They’re coming back to try to break up what organization does exist among school workers, and to try to push back whatever gains were made, whether in political consciousness or legislative victories or both. That’s going to happen to us every single time. The second that workers win a victory, the bosses come after you.


PLUS, WE had won this contract, but because it had been so long without a strike and a robust union organization built up in the schools, it was all just on paper. To enforce it, you have to get your co-workers together to fight smart at work.

Some people think the union will swoop in to solve problems at work, but it can’t really do that until there’s some degree of knowledge, confidence and unity at the workplace. That isn’t to say that union representatives aren’t important in helping create those things, but at the end of the day, the union is only as strong as it is in your building, among you and your co-workers. And that’s really hard work.

It takes a long time to learn how to create that sense, especially for the newer generation that wasn’t connected to the legacy of older teachers who had participated in strikes in the 1980s.

At one time, the CTU was considered one of the most powerful labor unions in the country. It was led by people like Jackie Vaughn, a trade union militant, a Black woman and a very strong leader of the union in the 1980s.

People who came up under her and right after her learned a lot about what it takes to build a fighting union. That generation of teachers was a product of radical civil rights struggles as well as the labor movement. They had pride in their jobs, in their union and what they had accomplished in busting up the old racist Daley machine during the Harold Washington administration.

To rebuild our union’s strength from 2010, when it was elected, through today, CORE brought together that older generation with the new generation of younger social justice educators and educators who had cut their teeth in the era of neoliberal school reform.

We benefited in 2012 from our veteran teachers, but there weren’t enough of them left, and their schools were being closed, both before the strike and after it. So that generation can’t be as much of a transmission belt of lessons about how to fight for a new generation of union leaders and militants.

I should also point out that it’s important for that transmission belt to go both ways, because conditions in the schools and city have changed, and you want younger voices to be part of that leadership mix as well.

That organization gap is real, and I imagine it’s quite real in other places as well, after decades of a one-sided class war. While some individuals have a memory of how to fight because they’ve been around a long time and others are ready to fight, the organizations that fuse those people together in workplaces are few and far between. We have to rebuild those.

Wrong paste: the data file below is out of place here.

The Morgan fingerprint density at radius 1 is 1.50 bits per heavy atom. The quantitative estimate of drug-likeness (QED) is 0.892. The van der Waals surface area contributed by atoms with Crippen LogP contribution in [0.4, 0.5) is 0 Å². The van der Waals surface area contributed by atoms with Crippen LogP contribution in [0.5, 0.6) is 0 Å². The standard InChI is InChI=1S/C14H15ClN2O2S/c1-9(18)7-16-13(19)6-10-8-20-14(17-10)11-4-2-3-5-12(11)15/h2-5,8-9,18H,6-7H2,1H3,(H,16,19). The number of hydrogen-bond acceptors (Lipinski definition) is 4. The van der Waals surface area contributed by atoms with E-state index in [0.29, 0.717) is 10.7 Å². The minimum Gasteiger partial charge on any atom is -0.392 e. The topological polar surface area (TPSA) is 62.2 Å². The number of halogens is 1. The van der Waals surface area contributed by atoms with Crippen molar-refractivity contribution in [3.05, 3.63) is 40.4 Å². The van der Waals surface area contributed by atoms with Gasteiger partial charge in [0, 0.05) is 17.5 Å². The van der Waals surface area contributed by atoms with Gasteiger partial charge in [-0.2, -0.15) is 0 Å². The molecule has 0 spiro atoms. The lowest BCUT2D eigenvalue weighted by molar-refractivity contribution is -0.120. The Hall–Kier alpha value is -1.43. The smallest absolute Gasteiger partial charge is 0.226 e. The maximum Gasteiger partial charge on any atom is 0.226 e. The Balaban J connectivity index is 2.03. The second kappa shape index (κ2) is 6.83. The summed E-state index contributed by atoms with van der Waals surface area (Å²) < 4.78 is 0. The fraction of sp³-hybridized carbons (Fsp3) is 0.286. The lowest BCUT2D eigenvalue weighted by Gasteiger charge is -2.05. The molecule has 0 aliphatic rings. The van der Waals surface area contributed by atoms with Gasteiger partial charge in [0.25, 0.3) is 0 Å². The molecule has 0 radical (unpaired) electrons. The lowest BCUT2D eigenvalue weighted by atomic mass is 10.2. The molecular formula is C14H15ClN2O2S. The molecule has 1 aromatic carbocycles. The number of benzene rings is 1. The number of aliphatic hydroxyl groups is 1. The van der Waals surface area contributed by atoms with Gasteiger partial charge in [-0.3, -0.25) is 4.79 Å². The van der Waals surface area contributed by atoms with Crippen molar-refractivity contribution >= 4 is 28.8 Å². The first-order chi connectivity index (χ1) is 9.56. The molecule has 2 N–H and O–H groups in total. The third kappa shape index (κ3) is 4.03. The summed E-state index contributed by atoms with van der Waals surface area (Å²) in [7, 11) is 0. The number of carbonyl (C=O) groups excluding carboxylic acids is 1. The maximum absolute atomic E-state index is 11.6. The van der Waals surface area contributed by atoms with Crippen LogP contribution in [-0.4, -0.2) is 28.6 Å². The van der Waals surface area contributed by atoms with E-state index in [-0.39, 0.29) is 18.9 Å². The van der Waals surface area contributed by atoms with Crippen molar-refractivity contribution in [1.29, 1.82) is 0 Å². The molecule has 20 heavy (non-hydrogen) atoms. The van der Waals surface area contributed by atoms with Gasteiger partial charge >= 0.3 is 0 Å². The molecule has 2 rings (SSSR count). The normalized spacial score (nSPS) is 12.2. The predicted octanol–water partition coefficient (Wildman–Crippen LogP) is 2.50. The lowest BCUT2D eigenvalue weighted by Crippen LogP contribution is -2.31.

They got built up a little bit in 2012 and a little more in 2016 when we had to fight against having our pensions stolen, school funding slashed and furloughs in the midst of a horrible budget crisis in Chicago.

Those fights have built up our fighting capacity in the form of those building-site workplace connections. We do have more people today who stand up for themselves when the boss tries to get away with something.

It’s still not where we want to be, but that’s why the struggles themselves are so crucial, even though it feels like a passing dream sometimes — when you feel like you’re waking up to a crappy workaday reality.

Luxemburg, Lenin and other socialists were so right when they made the point that in every struggle, in every strike, there is a little bit of socialism. It’s there — you can feel it.

It’s absolutely true when people say, “It’s only been a few days, but so much has happened that it feels like a lifetime.” Such a radical unlearning and learning anew goes on about yourself and what you can do. And about your co-workers who used to really piss you off — yet they were some of the best people on the picket ,line and you think, “What the hell happened to you? Where have you been all my life?”

You learn about yourself and the people around you and you see that flowering of personality and creativity that exists in every one of us, but is so squashed down by the reality of work.


IN SCHOOLS, there are a lot of squashed and broken hearts, because most teachers go into the profession with a pretty big chunk of themselves wrapped up in this romantic promise of the transformational power of education — of what schooling should and could be.

It can seem naïve, but it’s really a lovely vision that is very quickly contradicted by the reality of how under-resourced our schools actually are. You start the job wanting to change the world or to change the world one student at a time, and every day you go to work, you have your heart broken a little more.

So when teachers go on strike — particularly strikes like the CTU’s in 2012 or UTLA or the red-state rebellions — raising aspirational demands about what kind of schools and society we want, it’s like falling in love again with that person you were, and starting to believe in that vision again.

In 2012, my head teacher — who was one of those older teachers who had been on strike before and lived through a lot of ups and downs in CPS — wrote two letters to the parents, one before and one after the strike.

The letter before the strike was about how sad she was that the two sides couldn’t come together and about teachers not really wanting to go on strike, It wasn’t anti-union, but it certainly wasn’t pro-union or explaining the strike in a way that parents could relate to and get behind us.

I’ll never forget the letter she wrote afterwards. It was one of the most eloquent distillations of the vision of what kind of schools our students deserve.

She wrote that we weren’t just fighting for a contract, we were fighting for a completely different set of priorities in this society. She wrote that we weren’t going to win all of that in this one strike, and that was going to take time, but we were going to create that together — parents and teachers and students together.

It was beautiful, and that transformation occurred over the exactly nine days between the beginning and end of the strike.

That post-strike letdown is really about coming to terms with the limits of collective bargaining in the face of a brutal and systemic social crisis. Yes, there is a little bit of socialism in every picket line, but we don’t just need a little socialism. We need a lot of socialism!

That’s where it should also be a priority to have some conversations about the kind of unity and organization that can get us to a world without bosses. It may not be the first conversation with every co-worker, but it should be in the mix somewhere along the line, and it should go along with your socialist newspaper paper and fliers inviting them to a socialist meeting or conference.

Socialism is just shorthand for everybody’s wildest dream of a society worthy of their best selves. You probably met some of those amazing people on the picket line. Don’t let them forget.